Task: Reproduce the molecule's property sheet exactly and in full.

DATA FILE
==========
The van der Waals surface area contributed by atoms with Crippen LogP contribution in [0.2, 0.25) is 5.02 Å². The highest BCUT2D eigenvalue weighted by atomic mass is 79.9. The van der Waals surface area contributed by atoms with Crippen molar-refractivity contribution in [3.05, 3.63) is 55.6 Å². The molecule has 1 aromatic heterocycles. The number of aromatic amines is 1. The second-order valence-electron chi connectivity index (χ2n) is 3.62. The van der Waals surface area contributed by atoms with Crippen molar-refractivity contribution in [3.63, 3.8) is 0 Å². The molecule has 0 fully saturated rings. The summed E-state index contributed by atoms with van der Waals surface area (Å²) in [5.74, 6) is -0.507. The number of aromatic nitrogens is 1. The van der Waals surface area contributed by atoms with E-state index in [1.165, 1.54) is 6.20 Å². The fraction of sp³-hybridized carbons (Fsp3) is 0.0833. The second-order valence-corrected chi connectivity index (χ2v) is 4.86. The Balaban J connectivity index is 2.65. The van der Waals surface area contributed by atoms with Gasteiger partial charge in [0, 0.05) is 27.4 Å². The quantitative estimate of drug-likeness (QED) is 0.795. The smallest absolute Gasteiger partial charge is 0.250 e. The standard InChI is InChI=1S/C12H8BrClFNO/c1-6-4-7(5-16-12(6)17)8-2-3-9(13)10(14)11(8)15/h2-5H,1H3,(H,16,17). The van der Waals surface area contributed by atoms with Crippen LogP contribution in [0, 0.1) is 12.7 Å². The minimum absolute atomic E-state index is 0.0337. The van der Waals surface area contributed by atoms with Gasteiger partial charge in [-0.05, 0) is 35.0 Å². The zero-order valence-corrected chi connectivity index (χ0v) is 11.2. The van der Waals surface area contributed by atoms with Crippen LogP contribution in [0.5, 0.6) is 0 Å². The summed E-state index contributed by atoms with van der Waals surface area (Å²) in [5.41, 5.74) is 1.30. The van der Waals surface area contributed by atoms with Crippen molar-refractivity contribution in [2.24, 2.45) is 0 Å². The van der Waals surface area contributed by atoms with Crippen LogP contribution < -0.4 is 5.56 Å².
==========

The van der Waals surface area contributed by atoms with Crippen LogP contribution in [0.2, 0.25) is 5.02 Å². The highest BCUT2D eigenvalue weighted by atomic mass is 79.9. The van der Waals surface area contributed by atoms with Crippen molar-refractivity contribution in [3.05, 3.63) is 55.6 Å². The molecule has 1 aromatic heterocycles. The number of aromatic amines is 1. The second-order valence-electron chi connectivity index (χ2n) is 3.62. The van der Waals surface area contributed by atoms with Crippen molar-refractivity contribution in [3.63, 3.8) is 0 Å². The molecule has 0 fully saturated rings. The summed E-state index contributed by atoms with van der Waals surface area (Å²) in [5.74, 6) is -0.507. The number of aromatic nitrogens is 1. The van der Waals surface area contributed by atoms with E-state index in [1.165, 1.54) is 6.20 Å². The fraction of sp³-hybridized carbons (Fsp3) is 0.0833. The second-order valence-corrected chi connectivity index (χ2v) is 4.86. The Balaban J connectivity index is 2.65. The van der Waals surface area contributed by atoms with Gasteiger partial charge in [0, 0.05) is 27.4 Å². The quantitative estimate of drug-likeness (QED) is 0.795. The smallest absolute Gasteiger partial charge is 0.250 e. The standard InChI is InChI=1S/C12H8BrClFNO/c1-6-4-7(5-16-12(6)17)8-2-3-9(13)10(14)11(8)15/h2-5H,1H3,(H,16,17). The van der Waals surface area contributed by atoms with Crippen LogP contribution in [0, 0.1) is 12.7 Å². The minimum absolute atomic E-state index is 0.0337. The van der Waals surface area contributed by atoms with Gasteiger partial charge in [-0.05, 0) is 35.0 Å². The zero-order valence-corrected chi connectivity index (χ0v) is 11.2. The van der Waals surface area contributed by atoms with Crippen LogP contribution in [0.5, 0.6) is 0 Å². The summed E-state index contributed by atoms with van der Waals surface area (Å²) in [5.41, 5.74) is 1.30. The van der Waals surface area contributed by atoms with Crippen molar-refractivity contribution in [2.24, 2.45) is 0 Å². The van der Waals surface area contributed by atoms with Crippen LogP contribution < -0.4 is 5.56 Å².